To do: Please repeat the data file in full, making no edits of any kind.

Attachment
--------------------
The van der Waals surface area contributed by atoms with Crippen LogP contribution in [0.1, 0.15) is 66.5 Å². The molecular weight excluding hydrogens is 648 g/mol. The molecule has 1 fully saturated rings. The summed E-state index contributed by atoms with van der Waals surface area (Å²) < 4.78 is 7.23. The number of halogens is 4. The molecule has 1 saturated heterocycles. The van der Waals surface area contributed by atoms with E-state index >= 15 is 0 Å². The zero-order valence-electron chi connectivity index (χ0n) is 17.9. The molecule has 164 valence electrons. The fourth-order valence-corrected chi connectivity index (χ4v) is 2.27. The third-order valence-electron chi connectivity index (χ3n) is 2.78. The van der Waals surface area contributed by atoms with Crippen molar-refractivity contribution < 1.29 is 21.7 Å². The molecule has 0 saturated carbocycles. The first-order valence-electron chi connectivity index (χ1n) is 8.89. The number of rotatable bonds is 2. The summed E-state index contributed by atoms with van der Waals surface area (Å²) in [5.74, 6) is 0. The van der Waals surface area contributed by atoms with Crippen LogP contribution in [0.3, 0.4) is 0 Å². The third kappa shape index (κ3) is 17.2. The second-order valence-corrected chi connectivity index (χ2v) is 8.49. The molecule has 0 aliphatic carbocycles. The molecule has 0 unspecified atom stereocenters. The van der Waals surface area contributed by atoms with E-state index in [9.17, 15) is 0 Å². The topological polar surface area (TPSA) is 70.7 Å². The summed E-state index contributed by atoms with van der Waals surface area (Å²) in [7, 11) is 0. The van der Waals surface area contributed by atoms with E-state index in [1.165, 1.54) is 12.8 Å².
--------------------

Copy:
The van der Waals surface area contributed by atoms with Crippen LogP contribution in [0.1, 0.15) is 66.5 Å². The molecular weight excluding hydrogens is 648 g/mol. The molecule has 1 fully saturated rings. The summed E-state index contributed by atoms with van der Waals surface area (Å²) < 4.78 is 7.23. The number of halogens is 4. The molecule has 1 saturated heterocycles. The van der Waals surface area contributed by atoms with E-state index >= 15 is 0 Å². The zero-order valence-electron chi connectivity index (χ0n) is 17.9. The molecule has 164 valence electrons. The fourth-order valence-corrected chi connectivity index (χ4v) is 2.27. The third-order valence-electron chi connectivity index (χ3n) is 2.78. The van der Waals surface area contributed by atoms with Crippen molar-refractivity contribution < 1.29 is 21.7 Å². The molecule has 0 saturated carbocycles. The first-order valence-electron chi connectivity index (χ1n) is 8.89. The number of rotatable bonds is 2. The summed E-state index contributed by atoms with van der Waals surface area (Å²) in [5.74, 6) is 0. The van der Waals surface area contributed by atoms with Crippen LogP contribution in [0.3, 0.4) is 0 Å². The third kappa shape index (κ3) is 17.2. The second-order valence-corrected chi connectivity index (χ2v) is 8.49. The molecule has 0 aliphatic carbocycles. The molecule has 0 unspecified atom stereocenters. The van der Waals surface area contributed by atoms with E-state index in [9.17, 15) is 0 Å². The topological polar surface area (TPSA) is 70.7 Å². The summed E-state index contributed by atoms with van der Waals surface area (Å²) in [7, 11) is 0. The van der Waals surface area contributed by atoms with E-state index in [1.165, 1.54) is 12.8 Å².